First pitch first step back for Stephens Farmhand with cancer still has big-league hopes

March 30, 1998|By Mike Klingaman | Mike Klingaman,SUN STAFF

How many Orioles does it take to throw out the first pitch?

Three, when the cause is right.

Eric Davis, Boog Powell and Joel Stephens -- colon cancer victims, all -- shared honors yesterday at Camden Yards, before the Orioles' 4-2 exhibition loss to the New York Mets. A portion of the game's proceeds went toward cancer research at Johns Hopkins Hospital and the University of Maryland Medical System.

Cancer struck each last year. Davis, the right fielder, and Powell, the former slugger, recovered. Stephens' case is more serious, not that you'd notice from the fastball the Orioles farmhand uncorked yesterday.

With family and friends in the stands, Stephens strode to the mound, waved to the crowd and fired a head-high pitch to catcher Charlie Greene.

Baseball wags were impressed.

"His ball had life," said Kevin Malone, assistant general manager.

"He's got some gas," said Powell.

"That was my high, hard one," said Stephens, a 22-year-old outfielder from Tioga, Pa. Altogether, not a bad toss for someone with a catheter piercing his chest.

"First time I've thrown in five months," he said. "Honestly, my goal was just to get it to the catcher."

From her seat behind home plate, Joyce Stephens watched her son, hands clasped. "This makes him feel like he still has a dream," she said.

He does.

Yesterday was, Stephens said, a first small step toward returning to baseball.

"I'd always planned to be in uniform for my first appearance at Camden Yards, but I'm enjoying every minute of this," said Stephens, who hugged Powell, jabbered with Davis and pocketed his souvenir baseball. "Most guys who throw out the first pitch have already played in the big leagues. Maybe I'll do it the other way 'round."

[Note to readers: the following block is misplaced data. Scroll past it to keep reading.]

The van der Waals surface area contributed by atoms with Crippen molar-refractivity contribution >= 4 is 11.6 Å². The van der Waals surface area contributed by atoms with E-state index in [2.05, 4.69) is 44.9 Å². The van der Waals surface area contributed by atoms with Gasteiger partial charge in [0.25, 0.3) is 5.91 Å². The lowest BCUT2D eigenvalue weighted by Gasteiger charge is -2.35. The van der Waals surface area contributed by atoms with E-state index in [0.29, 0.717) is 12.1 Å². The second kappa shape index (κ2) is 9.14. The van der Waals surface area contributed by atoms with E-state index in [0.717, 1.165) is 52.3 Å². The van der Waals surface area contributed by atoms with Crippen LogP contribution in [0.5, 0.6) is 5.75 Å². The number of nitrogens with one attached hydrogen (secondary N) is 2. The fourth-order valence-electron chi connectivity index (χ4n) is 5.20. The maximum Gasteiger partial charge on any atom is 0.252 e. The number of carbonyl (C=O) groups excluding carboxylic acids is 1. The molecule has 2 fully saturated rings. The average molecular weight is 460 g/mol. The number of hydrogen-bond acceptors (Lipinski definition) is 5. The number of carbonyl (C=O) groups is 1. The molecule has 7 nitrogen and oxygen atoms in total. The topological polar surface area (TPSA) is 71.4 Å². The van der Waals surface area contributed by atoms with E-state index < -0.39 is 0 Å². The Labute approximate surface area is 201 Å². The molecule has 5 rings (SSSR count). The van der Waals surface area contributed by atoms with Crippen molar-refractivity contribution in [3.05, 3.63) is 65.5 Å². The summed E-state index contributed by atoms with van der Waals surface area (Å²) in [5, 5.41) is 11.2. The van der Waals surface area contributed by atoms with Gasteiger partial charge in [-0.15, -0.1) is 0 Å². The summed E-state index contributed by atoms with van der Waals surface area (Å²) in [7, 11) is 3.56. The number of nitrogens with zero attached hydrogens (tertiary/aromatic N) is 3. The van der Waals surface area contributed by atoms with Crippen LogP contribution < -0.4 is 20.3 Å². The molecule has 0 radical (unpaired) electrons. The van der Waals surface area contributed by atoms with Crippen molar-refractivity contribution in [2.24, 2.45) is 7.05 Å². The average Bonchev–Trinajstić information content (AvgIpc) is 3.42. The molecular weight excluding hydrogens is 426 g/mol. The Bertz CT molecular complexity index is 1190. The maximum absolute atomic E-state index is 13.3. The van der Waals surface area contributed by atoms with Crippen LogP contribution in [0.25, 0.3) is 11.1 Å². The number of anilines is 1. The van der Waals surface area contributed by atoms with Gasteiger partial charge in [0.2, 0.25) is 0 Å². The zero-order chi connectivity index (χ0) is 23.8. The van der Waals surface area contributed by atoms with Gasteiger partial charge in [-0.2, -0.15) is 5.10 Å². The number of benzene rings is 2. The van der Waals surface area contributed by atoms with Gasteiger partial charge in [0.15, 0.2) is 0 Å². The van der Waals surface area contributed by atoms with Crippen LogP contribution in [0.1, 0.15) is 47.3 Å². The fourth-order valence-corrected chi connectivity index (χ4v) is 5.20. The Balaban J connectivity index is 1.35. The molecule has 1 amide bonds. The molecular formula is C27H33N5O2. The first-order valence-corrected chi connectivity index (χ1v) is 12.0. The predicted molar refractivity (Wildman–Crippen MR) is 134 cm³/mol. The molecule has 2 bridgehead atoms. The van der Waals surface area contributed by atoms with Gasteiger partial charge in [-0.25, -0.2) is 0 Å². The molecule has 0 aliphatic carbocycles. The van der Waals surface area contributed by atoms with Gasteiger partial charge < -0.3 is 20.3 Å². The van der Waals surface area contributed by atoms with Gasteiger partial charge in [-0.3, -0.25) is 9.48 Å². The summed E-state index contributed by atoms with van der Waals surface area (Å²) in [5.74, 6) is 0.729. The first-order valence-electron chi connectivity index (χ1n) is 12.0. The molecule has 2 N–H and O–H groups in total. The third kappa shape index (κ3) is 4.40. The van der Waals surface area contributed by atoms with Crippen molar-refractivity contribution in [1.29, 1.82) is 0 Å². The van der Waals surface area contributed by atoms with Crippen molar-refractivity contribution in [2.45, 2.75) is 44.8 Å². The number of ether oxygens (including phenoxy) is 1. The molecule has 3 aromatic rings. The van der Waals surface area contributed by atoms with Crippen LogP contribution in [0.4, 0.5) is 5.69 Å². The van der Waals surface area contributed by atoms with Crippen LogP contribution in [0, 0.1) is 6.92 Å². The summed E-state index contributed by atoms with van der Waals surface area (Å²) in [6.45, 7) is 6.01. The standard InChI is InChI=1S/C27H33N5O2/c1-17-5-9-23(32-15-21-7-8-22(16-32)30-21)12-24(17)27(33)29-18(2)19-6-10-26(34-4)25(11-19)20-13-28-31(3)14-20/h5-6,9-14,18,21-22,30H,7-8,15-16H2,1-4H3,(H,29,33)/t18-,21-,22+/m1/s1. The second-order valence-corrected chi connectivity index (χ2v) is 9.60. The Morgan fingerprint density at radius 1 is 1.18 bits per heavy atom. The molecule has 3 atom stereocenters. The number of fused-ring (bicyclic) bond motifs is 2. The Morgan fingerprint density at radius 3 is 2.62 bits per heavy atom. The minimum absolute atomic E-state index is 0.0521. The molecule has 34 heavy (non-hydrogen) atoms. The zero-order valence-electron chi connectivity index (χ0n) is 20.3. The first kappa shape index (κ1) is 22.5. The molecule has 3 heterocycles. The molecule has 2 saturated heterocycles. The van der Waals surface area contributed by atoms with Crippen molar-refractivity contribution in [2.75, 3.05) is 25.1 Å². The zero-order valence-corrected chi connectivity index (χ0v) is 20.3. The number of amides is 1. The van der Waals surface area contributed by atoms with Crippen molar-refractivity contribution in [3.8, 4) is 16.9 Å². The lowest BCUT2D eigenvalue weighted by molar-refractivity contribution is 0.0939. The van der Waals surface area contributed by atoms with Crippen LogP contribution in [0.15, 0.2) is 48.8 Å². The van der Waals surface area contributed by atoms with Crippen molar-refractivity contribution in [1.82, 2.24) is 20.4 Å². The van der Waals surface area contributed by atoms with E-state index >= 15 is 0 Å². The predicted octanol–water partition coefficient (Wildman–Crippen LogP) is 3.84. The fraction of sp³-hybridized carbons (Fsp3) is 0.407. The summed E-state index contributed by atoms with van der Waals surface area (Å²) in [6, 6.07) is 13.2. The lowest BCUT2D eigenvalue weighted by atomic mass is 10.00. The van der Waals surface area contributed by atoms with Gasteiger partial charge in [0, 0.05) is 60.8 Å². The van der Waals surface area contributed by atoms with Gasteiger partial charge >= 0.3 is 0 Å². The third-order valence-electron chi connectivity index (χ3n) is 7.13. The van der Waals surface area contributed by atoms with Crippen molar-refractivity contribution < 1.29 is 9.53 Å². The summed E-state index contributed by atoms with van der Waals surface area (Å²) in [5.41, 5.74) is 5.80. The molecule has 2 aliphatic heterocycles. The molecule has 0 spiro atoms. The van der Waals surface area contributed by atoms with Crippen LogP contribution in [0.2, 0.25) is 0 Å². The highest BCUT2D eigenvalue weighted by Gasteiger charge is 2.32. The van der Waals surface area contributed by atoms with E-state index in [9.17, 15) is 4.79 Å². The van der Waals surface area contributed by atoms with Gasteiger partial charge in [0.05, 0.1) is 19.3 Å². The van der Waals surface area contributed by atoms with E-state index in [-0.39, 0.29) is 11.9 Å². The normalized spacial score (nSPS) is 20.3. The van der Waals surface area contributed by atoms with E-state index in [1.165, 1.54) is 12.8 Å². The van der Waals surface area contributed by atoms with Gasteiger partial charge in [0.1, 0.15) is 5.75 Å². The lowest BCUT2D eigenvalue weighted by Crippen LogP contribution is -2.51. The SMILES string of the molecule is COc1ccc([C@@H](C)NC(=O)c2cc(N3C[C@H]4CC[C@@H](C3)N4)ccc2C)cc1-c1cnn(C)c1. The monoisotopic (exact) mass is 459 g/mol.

To that end, he has begun a rehabilitation program. Though still receiving significant chemotherapy treatments, Stephens jogs and works out in a hometown gym. He spent two weeks of spring training in Florida, hobnobbing with teammates from last year's Single-A Delmarva Shorebirds club. Next month, he begins training with the high school baseball team at his alma mater, where he made All-America.

At the very least, he hopes to play in one minor-league game this season. "With everything I've been through, to put on a pro uniform would be a great boost," said Stephens, down 45 JTC pounds from his playing weight of 220. "If I only get one AB [at-bat], I'll be happy."

Go for it, the Orioles told him. "I like Joel's attitude," Malone said. "If he says he's going to do something, I don't doubt him at all."

Nothing can alter his resolve, said Stephens, least of all a sign from above. Driving home from Florida in a thunderstorm last week, his pickup truck was struck by lightning.

"There was a loud bang, a bright light and a weird tingling sensation," said Stephens, undaunted by the incident.

"It was just the Lord saying, 'Hi.' "

Pub Date: 3/30/98

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